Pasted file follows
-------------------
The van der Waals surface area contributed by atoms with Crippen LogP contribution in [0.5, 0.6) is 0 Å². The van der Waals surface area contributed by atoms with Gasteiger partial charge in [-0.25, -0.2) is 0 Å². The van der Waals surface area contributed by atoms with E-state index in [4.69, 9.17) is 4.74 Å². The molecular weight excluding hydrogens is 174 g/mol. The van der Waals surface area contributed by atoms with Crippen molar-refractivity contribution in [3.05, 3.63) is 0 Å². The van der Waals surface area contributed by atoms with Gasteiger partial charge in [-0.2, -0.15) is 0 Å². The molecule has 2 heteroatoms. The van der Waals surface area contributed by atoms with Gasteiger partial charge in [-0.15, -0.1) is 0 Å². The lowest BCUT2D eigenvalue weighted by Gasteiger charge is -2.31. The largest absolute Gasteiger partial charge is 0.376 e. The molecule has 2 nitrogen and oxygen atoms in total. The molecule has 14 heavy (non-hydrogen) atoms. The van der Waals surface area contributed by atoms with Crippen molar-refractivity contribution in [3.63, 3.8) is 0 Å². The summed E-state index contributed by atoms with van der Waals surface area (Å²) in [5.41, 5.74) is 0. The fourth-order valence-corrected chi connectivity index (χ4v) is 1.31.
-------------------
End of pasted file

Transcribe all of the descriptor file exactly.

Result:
The van der Waals surface area contributed by atoms with Crippen LogP contribution in [0.5, 0.6) is 0 Å². The van der Waals surface area contributed by atoms with Gasteiger partial charge in [-0.25, -0.2) is 0 Å². The van der Waals surface area contributed by atoms with E-state index in [4.69, 9.17) is 4.74 Å². The molecular weight excluding hydrogens is 174 g/mol. The van der Waals surface area contributed by atoms with Crippen molar-refractivity contribution in [3.05, 3.63) is 0 Å². The van der Waals surface area contributed by atoms with Gasteiger partial charge in [-0.2, -0.15) is 0 Å². The molecule has 2 heteroatoms. The van der Waals surface area contributed by atoms with Gasteiger partial charge in [-0.15, -0.1) is 0 Å². The lowest BCUT2D eigenvalue weighted by Gasteiger charge is -2.31. The largest absolute Gasteiger partial charge is 0.376 e. The molecule has 2 nitrogen and oxygen atoms in total. The molecule has 14 heavy (non-hydrogen) atoms. The van der Waals surface area contributed by atoms with Crippen molar-refractivity contribution in [3.63, 3.8) is 0 Å². The summed E-state index contributed by atoms with van der Waals surface area (Å²) in [5.41, 5.74) is 0. The fourth-order valence-corrected chi connectivity index (χ4v) is 1.31.